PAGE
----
Altogether, the report found improvement in 77% of the performance measures related to acute care. However, it found improvement in only about half of the quality measures related to preventive care and chronic disease management.

In addition, the report found disparities in the quality of care among different racial and ethnic groups. Specifically:

  • In 41% of quality measures, blacks received worse care than whites; 
  • Low-income individuals received worse care than high-income individuals in 47% of quality measures; and
  • Adults ages 65 and older received worse care than adults ages 18 to 44 in 39% of quality measures (Reichard, CQ HealthBeat, 4/20 [subscription required]).

Weekly review

Key articles from April 16-April 20

April 23, 2012

Missed a day of the Daily Briefing? Here's a quick roundup of top stories and research highlights from last week’s issues.

The Advisory Board congratulates members named to '100 Top Hospitals' list (April 17)

Thomson Reuters last week named its annual "100 Top Hospitals" list, which is intended to recognize facilities that deliver higher quality and more efficient care than other hospitals of similar size or teaching status. The Advisory Board congratulates the 88 member hospitals named to Thomson Reuters' annual list of "100 Top Hospitals."

What will cost you more: Obesity or smoking? Mayo Clinic says obesity (April 18)

Both obesity and smoking contribute to higher individual health costs, but obesity brings more additional spending, according to a new study by Mayo Clinic researchers.

After the tornado: Joplin gets ‘remarkable’ replacement hospital (April 16)

Residents of a small Missouri town—devastated by a tornado last year, which killed 161 people and destroyed St. John's Regional Medical Center—are getting a special factory-built replacement hospital.

Why are women less satisfied with hospital care than men? (April 15)

Men and women have very different perceptions of their hospital experiences, Dr. Pauline Chen writes in the New York Times, which may complicate quality improvement and patient satisfaction efforts.

CDC: Hospital infections mostly down, but two states are outliers (April 20)

For the first time, CDC has issued state-by-state breakdowns of central line-associated bloodstream infections, finding that only hospitals in Arizona and Delaware saw a significant increase in infections.

Will apologies prevent lawsuits? Mass. hospitals pledge to find out (April 19)

Seven Massachusetts hospitals will offer prompt apologies and financial settlements to patients harmed by medical errors as part of a statewide initiative to improve the state's medical malpractice system.

CDC: Hospital infections mostly down, but two states are outliers

HHS releases 9-point HAI-reduction plan

April 20, 2012

For the first time, CDC has issued state-by-state breakdowns of central line-associated bloodstream infections (CLABSIs), finding that only hospitals in Arizona and Delaware saw a significant increase in infections.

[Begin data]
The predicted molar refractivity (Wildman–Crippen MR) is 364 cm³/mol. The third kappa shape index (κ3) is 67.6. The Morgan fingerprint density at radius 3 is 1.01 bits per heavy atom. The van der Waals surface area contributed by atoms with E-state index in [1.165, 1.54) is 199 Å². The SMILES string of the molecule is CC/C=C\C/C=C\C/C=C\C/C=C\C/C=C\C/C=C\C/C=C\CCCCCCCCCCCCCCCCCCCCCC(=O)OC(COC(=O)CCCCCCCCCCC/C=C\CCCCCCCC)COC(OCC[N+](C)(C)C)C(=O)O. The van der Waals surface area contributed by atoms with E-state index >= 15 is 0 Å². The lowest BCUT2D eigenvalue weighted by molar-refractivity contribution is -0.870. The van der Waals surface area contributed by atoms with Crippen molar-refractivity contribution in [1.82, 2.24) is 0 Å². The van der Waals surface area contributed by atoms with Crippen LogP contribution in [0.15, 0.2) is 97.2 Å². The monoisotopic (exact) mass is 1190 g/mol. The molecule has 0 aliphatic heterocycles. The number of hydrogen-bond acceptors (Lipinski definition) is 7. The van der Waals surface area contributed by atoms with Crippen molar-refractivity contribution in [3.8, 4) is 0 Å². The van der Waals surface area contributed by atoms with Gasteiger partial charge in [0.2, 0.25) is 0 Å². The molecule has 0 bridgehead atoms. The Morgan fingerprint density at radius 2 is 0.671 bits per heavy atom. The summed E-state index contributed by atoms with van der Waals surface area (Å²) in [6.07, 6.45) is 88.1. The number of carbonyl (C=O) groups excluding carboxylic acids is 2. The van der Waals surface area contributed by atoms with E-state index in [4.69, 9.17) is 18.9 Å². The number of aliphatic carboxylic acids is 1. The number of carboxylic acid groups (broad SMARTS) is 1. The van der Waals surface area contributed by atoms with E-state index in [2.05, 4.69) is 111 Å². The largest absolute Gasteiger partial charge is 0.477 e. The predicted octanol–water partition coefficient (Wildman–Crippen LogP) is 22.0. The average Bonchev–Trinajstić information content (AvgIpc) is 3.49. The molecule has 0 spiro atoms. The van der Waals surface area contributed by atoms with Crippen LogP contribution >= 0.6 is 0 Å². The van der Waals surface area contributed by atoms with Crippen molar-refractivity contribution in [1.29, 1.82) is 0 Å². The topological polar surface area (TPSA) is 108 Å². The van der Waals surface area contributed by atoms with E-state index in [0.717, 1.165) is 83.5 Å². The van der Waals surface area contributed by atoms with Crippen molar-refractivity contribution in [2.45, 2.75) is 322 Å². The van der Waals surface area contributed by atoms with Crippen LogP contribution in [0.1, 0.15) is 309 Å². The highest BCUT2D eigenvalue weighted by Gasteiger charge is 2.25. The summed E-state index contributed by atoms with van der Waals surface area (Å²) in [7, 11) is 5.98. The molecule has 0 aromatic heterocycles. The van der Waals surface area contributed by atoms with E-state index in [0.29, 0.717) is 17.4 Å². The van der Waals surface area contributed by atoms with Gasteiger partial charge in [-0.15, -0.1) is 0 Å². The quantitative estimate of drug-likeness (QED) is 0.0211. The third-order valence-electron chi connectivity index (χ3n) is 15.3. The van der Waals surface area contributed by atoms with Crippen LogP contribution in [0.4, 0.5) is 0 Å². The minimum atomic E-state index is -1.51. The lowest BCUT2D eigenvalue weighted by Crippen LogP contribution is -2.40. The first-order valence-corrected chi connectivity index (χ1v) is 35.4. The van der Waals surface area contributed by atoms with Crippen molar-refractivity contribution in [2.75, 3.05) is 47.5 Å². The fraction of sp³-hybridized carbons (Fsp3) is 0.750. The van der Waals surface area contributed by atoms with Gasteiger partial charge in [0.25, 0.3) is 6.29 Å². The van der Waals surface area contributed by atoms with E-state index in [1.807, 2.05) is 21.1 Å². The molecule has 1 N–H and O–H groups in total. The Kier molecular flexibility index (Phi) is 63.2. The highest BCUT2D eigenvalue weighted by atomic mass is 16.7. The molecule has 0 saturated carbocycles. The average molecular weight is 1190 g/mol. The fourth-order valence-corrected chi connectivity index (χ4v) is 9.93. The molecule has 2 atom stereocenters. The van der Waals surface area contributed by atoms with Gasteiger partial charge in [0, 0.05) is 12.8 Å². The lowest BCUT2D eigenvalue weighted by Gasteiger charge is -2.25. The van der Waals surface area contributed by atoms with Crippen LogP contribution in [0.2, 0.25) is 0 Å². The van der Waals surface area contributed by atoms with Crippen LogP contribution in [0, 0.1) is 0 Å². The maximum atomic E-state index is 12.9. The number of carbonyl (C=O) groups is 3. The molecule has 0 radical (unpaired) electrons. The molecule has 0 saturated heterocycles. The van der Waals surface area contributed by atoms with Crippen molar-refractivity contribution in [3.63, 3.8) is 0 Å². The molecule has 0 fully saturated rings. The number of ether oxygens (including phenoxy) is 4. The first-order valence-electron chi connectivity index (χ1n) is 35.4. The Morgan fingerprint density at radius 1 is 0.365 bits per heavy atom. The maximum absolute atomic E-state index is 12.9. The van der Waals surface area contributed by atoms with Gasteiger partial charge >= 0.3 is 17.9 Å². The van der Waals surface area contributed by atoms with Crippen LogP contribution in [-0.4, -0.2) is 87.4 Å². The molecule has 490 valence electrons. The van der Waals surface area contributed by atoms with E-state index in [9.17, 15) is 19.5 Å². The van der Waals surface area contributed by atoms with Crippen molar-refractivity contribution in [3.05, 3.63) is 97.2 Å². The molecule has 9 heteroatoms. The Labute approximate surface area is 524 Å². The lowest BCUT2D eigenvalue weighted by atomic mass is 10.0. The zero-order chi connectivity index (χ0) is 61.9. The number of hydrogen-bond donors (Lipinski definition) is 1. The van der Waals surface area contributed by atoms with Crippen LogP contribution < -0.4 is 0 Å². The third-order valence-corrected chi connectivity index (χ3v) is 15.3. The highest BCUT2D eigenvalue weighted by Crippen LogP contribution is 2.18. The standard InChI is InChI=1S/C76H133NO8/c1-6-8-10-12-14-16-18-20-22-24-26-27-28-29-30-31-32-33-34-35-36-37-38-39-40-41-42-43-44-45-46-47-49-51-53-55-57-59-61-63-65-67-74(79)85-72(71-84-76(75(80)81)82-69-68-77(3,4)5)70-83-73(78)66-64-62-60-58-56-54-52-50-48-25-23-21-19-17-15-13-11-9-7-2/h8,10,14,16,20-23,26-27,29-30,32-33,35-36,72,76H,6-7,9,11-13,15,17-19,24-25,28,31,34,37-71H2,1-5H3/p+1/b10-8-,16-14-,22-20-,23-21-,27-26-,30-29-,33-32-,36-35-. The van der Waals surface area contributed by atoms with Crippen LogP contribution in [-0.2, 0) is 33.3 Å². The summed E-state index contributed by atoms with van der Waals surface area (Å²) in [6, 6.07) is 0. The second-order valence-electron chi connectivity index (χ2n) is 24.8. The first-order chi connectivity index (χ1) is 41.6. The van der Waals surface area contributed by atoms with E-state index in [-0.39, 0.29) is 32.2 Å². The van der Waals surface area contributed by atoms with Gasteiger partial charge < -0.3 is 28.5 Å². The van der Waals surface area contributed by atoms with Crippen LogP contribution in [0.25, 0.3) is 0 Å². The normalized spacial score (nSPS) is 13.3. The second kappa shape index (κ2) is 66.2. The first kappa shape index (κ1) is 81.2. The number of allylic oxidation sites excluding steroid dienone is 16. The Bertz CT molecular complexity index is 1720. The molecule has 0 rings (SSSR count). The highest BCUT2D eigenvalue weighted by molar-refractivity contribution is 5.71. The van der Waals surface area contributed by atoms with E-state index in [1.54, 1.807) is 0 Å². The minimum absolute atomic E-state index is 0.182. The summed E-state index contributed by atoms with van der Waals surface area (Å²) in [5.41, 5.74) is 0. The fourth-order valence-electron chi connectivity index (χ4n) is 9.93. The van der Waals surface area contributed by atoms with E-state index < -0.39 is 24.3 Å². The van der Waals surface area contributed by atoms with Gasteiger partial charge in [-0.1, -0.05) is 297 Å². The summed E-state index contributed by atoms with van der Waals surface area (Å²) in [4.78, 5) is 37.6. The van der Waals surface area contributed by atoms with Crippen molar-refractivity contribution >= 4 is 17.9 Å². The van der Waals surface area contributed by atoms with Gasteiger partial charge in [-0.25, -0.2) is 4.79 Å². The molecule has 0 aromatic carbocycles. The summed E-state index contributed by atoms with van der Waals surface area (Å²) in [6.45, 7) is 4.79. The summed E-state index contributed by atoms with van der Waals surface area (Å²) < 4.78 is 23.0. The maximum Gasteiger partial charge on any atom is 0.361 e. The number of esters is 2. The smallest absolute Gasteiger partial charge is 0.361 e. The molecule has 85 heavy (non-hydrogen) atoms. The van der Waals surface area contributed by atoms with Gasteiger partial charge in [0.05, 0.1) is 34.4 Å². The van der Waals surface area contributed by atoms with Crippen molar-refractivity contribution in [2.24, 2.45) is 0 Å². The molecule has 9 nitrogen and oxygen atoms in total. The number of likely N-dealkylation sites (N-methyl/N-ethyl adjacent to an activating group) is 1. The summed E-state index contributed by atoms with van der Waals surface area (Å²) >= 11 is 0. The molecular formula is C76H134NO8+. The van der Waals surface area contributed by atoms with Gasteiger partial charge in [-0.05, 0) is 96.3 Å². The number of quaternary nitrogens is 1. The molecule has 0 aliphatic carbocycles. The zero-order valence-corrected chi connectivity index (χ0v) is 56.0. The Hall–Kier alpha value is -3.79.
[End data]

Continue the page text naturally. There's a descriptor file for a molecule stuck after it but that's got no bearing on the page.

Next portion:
CDC report: CLABSI rates dropped by 32% in 2010 
The report—which analyzed National Healthcare Safety Network data—found that:

  • CLABSI rates overall declined by 32%;
  • Surgical-site infection (SSI) rates declined by 8%; and
  • Catheter-associated urinary tract infection (UTI) rates dropped by 6%.

CDC's Scott Fridkin attributed the HAI reduction to national and state prevention efforts. According to MedPage Today, more than 20 states now mandate CLABSI and SSI reporting for all acute care hospitals and the number of hospitals reporting CLABSI data increased by 50% from 2009 to 2010.

"While our work must continue so that hospitals become even safer, this is clear evidence that care is improving," said American Hospital Association President and CEO Rich Umbdenstock.

The report found significant variation in states' infection control efforts and results. In response, CDC Director Thomas Frieden called for "a comprehensive approach for tackling infections in the nation's health care facilities, as patients can seek care from a variety of locations and move between health care facilities."

  • The Journey to Zero , one of the most popular studies in the Advisory Board's history, offers nine best practices to curb preventable infections.

HHS releases action plan to further reduce HAIs
HHS this week updated its action plan to reduce HAI rates.

The plan calls for another 50% reduction in CLABSIs and 25% reduction in UTIs and SSIs. It also aims for 100% adherence to central line insertion best practices, a 30% reduction in Clostridium difficile infections, and a 50% reduction in Methicillin-resistant Staphylococcus aureus infections.

According to Modern Healthcare, the action plan emphasizes the importance of health IT to effectively monitor HAIs.